I preach balance all the time.
HERE ARE SOME OF THE THINGS I LIKE TO BALANCE:
BUSY SCHEDULES/DOWN TIME
TREATING MY KIDS/SAYING NO
BEING DISCIPLINED/BEING LAXED
FAMILY or SOCIAL EVENTS/STAYING HOME
BEING THE BOSS/LETTING MY KIDS TAKE THE LEAD
You can easily see why having balance is important.
If any of the scales are tipped, it can lead to problems.
Answer these questions:
Do you make your kids clean their room (do chores) before they use their computer/tech devices?
Do you make your kids eat their vegetables before they get to have dessert?
Do you weed the garden or clean the house before you PIN, Facebook, or go to a movie?
Do you make your kids stay home for dinner at least 2-3 times per week?
Do you only punish when necessary or do you never punish?
Balance requires sacrifice, discipline and planning.
Balancing eating habits works the same way (or should). It’s not always fun, or easy, but it’s necessary for good health and weight control. Rotating healthy eating with the things we like, but that aren’t the better choice, is about balance.
These are some choices we are often faced with:
Will it be a bag of chips or just a handful? Or, maybe it’s a baked cracker that tastes like a chip instead…Find the balance.
Will it be a can of soda or a bottle of water? Or, maybe at least a container of 100% vitamin C juice…Find the balance.
Should we order take-out or make a home cooked healthier meal but add desert? Find the balance.
The No Diet Challenge is about boycotting diets all together and ridding you of the idea that you should ALWAYS force yourself to eat healthy stuff and deprive yourself of the bad stuff. Diets fail because they aren’t fun…nor do they usually involve deliciously bad-for-us food which now and again, we all like to have.
The following habits help my family get a better balance between junk food/healthy food:
We plan meals in advance (a week-to a month-is best) and shop two weeks at a time if possible so that we are never in need to hit the drive-thru because we don’t have anything for dinner.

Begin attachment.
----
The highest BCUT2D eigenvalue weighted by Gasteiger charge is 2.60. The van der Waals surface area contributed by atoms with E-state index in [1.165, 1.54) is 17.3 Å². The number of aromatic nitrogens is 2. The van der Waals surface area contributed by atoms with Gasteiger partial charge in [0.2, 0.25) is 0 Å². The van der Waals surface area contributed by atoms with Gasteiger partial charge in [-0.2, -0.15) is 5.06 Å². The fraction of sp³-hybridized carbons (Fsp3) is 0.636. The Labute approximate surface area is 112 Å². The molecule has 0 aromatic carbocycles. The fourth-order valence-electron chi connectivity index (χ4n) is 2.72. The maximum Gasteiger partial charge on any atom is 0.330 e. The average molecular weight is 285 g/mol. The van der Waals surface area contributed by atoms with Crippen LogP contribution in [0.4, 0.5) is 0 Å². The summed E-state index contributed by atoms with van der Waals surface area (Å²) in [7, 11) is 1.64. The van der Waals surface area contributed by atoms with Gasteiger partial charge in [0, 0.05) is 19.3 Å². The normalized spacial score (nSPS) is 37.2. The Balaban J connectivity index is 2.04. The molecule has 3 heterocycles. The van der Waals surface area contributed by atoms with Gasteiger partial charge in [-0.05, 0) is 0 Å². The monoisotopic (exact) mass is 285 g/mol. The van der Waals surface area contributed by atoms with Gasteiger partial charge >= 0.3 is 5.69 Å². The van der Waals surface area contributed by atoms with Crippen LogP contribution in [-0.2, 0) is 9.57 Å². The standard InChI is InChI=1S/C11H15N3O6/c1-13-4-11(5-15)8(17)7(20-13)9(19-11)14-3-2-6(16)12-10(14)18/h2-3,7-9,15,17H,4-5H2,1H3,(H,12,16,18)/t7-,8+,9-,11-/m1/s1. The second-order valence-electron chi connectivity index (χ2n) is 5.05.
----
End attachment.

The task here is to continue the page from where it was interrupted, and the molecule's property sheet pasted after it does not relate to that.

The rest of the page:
We eat out only on certain nights once a quarter on good grades night, on some birthdays, and each Friday night we have pizza (take-out or frozen). This saves a lot of money too, because even McD’s costs $36.00 for a family of four).
We don’t buy junk food at the grocery store (yes, you read that correctly…this part does stink because inevitably we all end up salivating over the bakery fresh cookies, pies and desserts and crave the junk food in the chip aisle- BUT we know better, and if we don’t buy it, we can’t see it in the cabinet at home, and then we can’t want it-and surely can’t eat it). We do have ice-cream every Friday night and we store frozen cookie dough for those ‘gotta have a treat cravings’ but only bake what we will eat in a sitting (2 or 3 cookies a piece).
We have milk or water at meals, juice is for snack, and we don’t store *soda-pop in the house (*pop is not off limits when we eat out or go to an event where they serve it, and about once or twice a year mom does splurge on a 2 Liter with pizza). Again it’s the mindset that if it’s not in the fridge, it’s not even a choice.
These are the main things we do at home to keep the balance between healthy food vs. junk food and it’s been this way for years. I’ve never heard anyone complain.
If you notice, I do not teach my kids that junk food is taboo and that they shouldn’t eat it.
THAT IS NOT A GOOD MESSAGE AT ALL AND CAN LEAD TO REBELLION, SNEAKING IT, BINGING or RESENTMENT (just ask any husband whose wife has instructed him to “start eating healthy- stop eating junk food- and quit ordering form the dollar menu”, and he will tell you that he picks up his pop and chips at the convenience store and is sure to throw away the wrapper evidence).
And that my friends, is exactly why diets don’t work. Kids are kids…(and husbands are boys) and we should all have a choice of unhealthy food sometimes…. and in moderation, it won’t hurt.
Your homework this week?
Implement one of the four habits above & continue your log.
Next Week is Step 4: How and Why to Read the Nutrition Lables.
If you’ve just joined us, check out Step 2: We Don’t Own a Scale and Why Diets Fail– that should cover most of what you should get started with. If you haven’t done the log/list yet, click here to begin and stay tuned for: “I wasn’t always skinny (and other pictures)”.